Unusual tide level changes delayed tsunami warnings after Tonga eruption
16:43 JST, January 17, 2022
The Japan Meteorological Agency did not issue tsunami warnings until 11 hours after the volcanic eruption in Tonga, due to tide level changes that differed from what Japan is used to seeing with tsunami caused by an earthquake.
The tide level changes likely occurred as a result of a different mechanism, with experts pointing to shock waves caused by the underwater eruption as one possible reason for the unusual tidal shifts.
Sudden turn at midnight
“The tide level changes were different from those seen with tsunami caused by an earthquake. We couldn’t predict how things would proceed,” Kazuki Miyaoka, the agency’s senior coordinator for seismological information, said at a press conference early Sunday.
The underwater volcano in the South Pacific island nation erupted at around 1 p.m. Saturday. A little after 7 p.m., the agency announced that there was “a possibility of slight sea level changes along the Pacific coast,” but said there was no threat of tsunami.
Around midnight, however, the situation suddenly changed. At about 11:55 p.m., a 1.2-meter-rise in the tide level was observed in Amami, Kagoshima Prefecture, prompting the agency to issue tsunami warnings and advisories to areas along the Pacific coast early Sunday.
Due to the timing, there was some confusion in those areas as residents tried to evacuate to safe locations.
From around 8 p.m. Saturday, tide level changes of a few dozen centimeters were observed near Chichijima island of the Ogasawara Islands, but this was 2½ hours earlier than the predicted time for tsunami.
Changes were also seen in other observation spots, but the agency concluded that these shifts were unrelated to tsunami caused by the eruption and opted not to make any announcement.
Although the mechanism for the latest tsunami is still being studied, the agency lifted all warnings and advisories on Sunday afternoon. Fluctuations of the ocean surface had become smaller, so it was unlikely that major changes would occur, the agency said.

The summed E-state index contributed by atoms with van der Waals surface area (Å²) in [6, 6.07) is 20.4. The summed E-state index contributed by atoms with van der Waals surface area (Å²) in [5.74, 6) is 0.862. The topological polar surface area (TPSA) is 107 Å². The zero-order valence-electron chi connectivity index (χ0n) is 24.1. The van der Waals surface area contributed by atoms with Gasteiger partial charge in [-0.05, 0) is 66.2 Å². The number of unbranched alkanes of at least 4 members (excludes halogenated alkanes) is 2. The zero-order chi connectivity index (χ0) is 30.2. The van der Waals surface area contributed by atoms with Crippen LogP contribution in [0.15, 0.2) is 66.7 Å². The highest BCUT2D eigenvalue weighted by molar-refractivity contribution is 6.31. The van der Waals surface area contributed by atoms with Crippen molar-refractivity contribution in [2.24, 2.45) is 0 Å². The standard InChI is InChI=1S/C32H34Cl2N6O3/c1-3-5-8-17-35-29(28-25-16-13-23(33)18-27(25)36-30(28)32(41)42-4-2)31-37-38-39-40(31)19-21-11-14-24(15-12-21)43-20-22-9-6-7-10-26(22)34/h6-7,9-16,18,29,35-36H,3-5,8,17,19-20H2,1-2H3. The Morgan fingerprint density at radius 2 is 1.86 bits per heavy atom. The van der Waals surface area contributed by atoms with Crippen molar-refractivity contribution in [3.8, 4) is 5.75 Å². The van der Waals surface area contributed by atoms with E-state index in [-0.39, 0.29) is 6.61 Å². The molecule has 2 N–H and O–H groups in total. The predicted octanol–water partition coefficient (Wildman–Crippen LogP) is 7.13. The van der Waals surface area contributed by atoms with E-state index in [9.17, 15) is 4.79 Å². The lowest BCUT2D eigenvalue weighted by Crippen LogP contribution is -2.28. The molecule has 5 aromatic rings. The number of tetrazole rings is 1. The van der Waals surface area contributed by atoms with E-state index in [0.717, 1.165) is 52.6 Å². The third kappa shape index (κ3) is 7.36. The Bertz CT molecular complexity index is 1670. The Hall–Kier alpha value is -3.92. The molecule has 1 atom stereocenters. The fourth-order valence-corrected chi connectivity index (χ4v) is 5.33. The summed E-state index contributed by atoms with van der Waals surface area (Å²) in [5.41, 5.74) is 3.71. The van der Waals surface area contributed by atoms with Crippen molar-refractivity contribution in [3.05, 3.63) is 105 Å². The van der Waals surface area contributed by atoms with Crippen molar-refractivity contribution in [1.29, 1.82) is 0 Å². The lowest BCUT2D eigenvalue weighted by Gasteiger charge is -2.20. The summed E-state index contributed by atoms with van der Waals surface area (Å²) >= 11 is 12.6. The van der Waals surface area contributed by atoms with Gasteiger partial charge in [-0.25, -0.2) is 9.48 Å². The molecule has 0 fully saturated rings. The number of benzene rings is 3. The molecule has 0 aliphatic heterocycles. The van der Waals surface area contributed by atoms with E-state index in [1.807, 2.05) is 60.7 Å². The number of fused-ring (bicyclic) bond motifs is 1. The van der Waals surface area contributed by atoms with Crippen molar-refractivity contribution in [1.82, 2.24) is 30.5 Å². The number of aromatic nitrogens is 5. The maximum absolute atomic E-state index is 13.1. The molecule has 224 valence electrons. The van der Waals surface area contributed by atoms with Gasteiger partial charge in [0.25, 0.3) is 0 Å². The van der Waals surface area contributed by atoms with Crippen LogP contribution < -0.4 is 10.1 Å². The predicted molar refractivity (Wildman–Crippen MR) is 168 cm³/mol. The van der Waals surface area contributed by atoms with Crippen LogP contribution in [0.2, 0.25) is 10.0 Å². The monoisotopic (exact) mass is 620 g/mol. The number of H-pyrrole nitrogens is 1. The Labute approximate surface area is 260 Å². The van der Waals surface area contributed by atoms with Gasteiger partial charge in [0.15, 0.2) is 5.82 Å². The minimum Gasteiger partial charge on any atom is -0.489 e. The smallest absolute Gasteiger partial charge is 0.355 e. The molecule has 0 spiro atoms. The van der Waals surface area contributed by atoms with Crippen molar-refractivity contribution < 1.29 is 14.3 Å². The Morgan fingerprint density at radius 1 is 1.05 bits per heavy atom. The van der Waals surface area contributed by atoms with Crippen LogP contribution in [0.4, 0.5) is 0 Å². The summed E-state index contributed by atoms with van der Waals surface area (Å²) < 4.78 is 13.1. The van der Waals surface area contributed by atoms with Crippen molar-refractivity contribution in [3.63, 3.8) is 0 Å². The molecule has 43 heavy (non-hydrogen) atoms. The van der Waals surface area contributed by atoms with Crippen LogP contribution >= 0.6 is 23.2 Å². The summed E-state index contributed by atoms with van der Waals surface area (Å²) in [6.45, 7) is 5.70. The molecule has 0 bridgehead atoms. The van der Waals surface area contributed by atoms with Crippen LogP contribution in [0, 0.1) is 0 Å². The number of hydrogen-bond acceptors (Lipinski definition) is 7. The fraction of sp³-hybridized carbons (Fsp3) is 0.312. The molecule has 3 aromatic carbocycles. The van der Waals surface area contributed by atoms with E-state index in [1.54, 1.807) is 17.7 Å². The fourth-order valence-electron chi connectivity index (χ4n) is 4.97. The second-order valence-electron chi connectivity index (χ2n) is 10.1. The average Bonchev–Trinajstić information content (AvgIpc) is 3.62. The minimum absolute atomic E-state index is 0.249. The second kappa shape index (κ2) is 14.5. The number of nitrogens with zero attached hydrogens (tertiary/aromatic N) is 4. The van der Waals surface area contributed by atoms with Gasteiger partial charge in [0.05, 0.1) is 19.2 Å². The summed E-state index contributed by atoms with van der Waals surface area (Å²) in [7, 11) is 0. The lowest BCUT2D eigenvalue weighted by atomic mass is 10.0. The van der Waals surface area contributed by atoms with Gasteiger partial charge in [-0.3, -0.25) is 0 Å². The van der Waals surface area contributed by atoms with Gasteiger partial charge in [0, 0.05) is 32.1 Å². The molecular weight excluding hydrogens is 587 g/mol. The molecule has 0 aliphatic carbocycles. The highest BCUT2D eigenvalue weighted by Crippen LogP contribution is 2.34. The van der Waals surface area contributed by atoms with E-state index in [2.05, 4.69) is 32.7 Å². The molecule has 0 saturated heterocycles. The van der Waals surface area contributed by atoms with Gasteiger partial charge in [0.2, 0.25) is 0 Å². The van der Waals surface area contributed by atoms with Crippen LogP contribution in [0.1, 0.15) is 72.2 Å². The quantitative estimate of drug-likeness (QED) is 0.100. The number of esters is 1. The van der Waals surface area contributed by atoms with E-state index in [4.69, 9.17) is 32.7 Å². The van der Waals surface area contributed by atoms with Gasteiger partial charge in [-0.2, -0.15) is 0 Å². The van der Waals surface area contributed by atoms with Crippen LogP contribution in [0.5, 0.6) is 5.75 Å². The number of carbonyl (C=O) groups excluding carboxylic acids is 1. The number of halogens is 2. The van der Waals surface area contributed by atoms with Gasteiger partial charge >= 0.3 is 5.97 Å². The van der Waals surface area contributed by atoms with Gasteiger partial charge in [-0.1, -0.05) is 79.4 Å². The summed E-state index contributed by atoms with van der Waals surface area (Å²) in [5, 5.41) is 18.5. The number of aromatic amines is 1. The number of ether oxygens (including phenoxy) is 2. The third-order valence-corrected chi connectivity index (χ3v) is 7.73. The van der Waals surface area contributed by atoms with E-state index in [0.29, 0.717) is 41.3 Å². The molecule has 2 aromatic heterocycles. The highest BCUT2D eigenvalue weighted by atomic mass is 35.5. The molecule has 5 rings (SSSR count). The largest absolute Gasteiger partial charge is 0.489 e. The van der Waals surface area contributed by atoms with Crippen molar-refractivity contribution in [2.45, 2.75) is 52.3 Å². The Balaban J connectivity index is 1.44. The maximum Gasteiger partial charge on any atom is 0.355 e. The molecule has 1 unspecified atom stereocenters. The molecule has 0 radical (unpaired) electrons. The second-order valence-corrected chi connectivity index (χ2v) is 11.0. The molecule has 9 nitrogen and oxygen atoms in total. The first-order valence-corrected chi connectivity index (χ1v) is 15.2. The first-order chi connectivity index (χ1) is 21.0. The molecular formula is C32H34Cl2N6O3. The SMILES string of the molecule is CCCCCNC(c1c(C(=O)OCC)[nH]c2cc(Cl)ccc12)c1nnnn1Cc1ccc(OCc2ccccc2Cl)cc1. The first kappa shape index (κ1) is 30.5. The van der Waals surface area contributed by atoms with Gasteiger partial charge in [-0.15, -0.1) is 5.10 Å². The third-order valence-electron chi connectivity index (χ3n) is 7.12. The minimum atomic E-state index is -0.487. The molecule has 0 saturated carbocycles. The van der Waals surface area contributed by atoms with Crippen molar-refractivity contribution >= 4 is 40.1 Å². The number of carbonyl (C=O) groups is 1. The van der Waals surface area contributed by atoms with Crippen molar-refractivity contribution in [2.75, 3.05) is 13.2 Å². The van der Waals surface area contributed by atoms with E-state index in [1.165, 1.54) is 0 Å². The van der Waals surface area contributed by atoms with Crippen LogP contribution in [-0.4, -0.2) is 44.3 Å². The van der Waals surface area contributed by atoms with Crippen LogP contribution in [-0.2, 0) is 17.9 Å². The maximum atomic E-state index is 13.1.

“The current tsunami warning system does not include a measure for sending information on unusual tide level changes like those we just saw,” said Shinya Tsukada, director of the agency’s Earthquake and Tsunami Observation Division. “We’ll consider how we can better inform the public.”
Tohoku University Prof. Fumihiko Imamura has said the eruption triggered shock waves in the air, which he believes caused tsunami that reached coastal areas earlier.
The Tongan volcano that erupted is called Hunga Tonga-Hunga Ha’apai, and is located in a volcanic belt near the boundary of multiple tectonic plates covering the Earth’s surface. An eruption was detected there in 2014, and multiple eruptions have also occurred since the end of last year.
The latest massive blast was a plinian eruption, which spews out a large amount of volcanic debris. According to satellite images and other data, the plume measured 16 kilometers in height and had a radius of 250 to 400 kilometers.
On the nine-tiered Volcanic Explosivity Index, a numeric scale that measures the relative explosiveness of eruptions, the latest eruption may have been a VEI-5, the fourth highest level and considered very large, according to Prof. Hiroshi Aoyama of Hokkaido University, who specializes in physical volcanology.
Aoyama said it could have been a massive eruption that happens about once every 50 years around the world, and larger than last year’s eruption of the Fukutoku Okanoba underwater volcano near the Ogasawara Islands.
The Fukutoku Okanoba eruption was a VEI-4 — the fifth highest level — and sent a large amount of pumice drifting to Okinawa Prefecture and other areas.
Like Tonga, the Japanese archipelago is located in the volcanic belt near the border of tectonic plates. As a result of a massive underwater volcanic eruption that happened off Kagoshima Prefecture about 7,300 years ago, tsunami of seven to four meters in height are estimated to have reached the Shikoku and Kinki regions.
“There are various types of tsunami triggered by volcanoes in the ocean, making it difficult to make predictions,” said Toshitsugu Fujii, a professor emeritus at the University of Tokyo. “It is important for people to pay close attention to warnings and other information after an eruption.”
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